Twitter users send about 500 million tweets each day–an endless pool of data pouring into cyberspace. Now, the public health and epidemiology community is taking note of this pool of self-generated data and using it as a way to possibly address the origin and spread of disease.
One of Twitter’s biggest advantages? Speed. Traditional methods of gathering health information have a lag because researchers must wait for data from hospitals or other sources that are attributable to consumers taking action such as drug purchases. But, what about all of those that do not seek professional help for their ailment? How are we to track those sicknesses? And how can we get this information faster? Thanks to Twitter, now we can. Information gathered on Twitter is available in real-time and tagged with a location. So, Twitter has the ability to know when someone wakes up with, for example, a stomach ache in Long Island, NY because they have often put that information into cyberspace.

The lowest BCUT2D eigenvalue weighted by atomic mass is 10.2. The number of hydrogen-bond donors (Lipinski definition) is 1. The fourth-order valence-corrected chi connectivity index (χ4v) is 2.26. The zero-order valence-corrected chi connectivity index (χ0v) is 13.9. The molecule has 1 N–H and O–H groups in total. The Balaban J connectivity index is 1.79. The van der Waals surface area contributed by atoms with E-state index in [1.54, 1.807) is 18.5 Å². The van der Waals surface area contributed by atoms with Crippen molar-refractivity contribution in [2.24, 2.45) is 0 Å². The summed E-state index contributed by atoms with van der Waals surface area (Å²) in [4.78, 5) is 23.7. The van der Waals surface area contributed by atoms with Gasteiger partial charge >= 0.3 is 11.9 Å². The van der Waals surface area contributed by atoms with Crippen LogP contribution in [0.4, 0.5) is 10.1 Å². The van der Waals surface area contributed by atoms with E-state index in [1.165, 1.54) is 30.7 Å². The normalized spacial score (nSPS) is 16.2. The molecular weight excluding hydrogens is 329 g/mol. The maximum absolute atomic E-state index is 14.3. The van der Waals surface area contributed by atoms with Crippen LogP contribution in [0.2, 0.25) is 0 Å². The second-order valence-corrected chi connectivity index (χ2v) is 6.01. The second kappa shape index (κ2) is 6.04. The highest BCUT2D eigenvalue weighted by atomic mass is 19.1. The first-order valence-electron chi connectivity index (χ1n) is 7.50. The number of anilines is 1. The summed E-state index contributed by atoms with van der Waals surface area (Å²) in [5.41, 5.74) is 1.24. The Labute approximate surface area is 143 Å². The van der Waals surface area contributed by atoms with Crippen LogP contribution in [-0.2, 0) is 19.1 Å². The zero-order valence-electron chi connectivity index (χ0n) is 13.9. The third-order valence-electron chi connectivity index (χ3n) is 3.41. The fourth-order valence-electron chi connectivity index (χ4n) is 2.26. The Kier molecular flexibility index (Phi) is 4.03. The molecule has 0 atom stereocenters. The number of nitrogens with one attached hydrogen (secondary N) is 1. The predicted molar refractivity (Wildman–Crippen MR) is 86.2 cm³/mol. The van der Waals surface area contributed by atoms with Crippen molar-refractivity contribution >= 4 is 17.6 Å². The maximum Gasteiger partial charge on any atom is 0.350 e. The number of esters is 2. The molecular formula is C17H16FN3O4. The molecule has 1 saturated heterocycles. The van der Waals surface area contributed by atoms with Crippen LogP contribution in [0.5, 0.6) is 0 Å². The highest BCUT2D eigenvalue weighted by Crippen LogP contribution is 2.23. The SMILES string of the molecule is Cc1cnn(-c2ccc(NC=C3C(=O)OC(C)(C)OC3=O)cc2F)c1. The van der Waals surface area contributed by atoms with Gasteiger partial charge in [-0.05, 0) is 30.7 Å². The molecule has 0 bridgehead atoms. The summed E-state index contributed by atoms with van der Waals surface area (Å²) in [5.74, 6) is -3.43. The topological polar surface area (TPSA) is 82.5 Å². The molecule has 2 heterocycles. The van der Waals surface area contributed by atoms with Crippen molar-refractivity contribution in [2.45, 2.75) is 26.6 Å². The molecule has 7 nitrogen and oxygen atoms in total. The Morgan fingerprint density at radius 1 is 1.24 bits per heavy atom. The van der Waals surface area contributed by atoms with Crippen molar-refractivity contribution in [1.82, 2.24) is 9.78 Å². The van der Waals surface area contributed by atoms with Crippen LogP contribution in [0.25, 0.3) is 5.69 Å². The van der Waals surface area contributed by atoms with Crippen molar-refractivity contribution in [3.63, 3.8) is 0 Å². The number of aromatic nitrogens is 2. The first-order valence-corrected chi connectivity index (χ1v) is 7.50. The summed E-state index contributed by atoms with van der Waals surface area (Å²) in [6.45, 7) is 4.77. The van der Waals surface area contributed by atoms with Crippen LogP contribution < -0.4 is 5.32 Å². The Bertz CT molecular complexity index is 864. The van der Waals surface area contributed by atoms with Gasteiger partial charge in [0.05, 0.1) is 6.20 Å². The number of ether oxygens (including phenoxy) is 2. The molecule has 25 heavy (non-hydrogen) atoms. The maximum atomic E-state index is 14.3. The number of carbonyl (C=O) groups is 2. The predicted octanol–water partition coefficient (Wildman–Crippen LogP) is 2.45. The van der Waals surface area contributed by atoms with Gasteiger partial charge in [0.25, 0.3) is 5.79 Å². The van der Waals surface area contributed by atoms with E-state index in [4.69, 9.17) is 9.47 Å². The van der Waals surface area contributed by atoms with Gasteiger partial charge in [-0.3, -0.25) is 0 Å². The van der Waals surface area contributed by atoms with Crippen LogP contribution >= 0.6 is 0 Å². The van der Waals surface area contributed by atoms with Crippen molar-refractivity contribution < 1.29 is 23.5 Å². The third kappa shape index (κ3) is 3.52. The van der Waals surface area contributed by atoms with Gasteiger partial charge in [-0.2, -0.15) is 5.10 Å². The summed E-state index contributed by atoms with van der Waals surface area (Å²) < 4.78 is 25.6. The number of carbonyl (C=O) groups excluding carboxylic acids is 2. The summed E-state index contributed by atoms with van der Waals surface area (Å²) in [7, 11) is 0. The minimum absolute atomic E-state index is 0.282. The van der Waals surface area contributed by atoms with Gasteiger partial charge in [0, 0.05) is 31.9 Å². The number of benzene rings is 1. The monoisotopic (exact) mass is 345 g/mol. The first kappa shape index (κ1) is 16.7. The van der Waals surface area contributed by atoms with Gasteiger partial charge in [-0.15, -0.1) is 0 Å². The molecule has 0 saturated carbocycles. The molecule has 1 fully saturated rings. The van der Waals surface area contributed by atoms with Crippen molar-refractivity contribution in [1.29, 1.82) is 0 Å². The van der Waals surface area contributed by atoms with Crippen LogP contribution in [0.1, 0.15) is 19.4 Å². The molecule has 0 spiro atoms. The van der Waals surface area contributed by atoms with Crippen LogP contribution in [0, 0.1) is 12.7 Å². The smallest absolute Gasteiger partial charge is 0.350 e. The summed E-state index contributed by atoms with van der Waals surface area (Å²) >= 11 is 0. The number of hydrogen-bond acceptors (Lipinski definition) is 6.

If this information can be properly harnessed, it could help keep hospitals and clinics from getting overwhelmed in the middle of an outbreak. Hospitals could be alerted that a disease is spiking in a certain area and stock up with medications and extra staff. According to The Washington Post, location-specific data can also identify clumps of noncommunicable diseases, allowing health officials to focus education efforts in the areas that need it most. In addition, Twitter can be an especially powerful tool in areas that currently have poor public health monitoring resources.
Many researchers have been hesitant to embrace Twitter data, claiming that it is too messy, cluttered and uncontrolled compared to more traditional public health research methods. Some contend, however, that they very messiness is Twitter’s biggest advantage: people tweet everything.
“It’s like a pulse on the world, because people will just tweet whatever, whenever,” says Christophe Girraud-Carrier, an associate professor of computer science at Brigham Young University, who studies what he and his colleagues have called “computational health science.” “Poll answers are filtered by perception or memory; on Twitter, we’re actually observing real behavior” as it happens.
So, what do you think about the idea of using Twitter data to gather public health information: is this concept a public health gold mine or a ticking time bomb?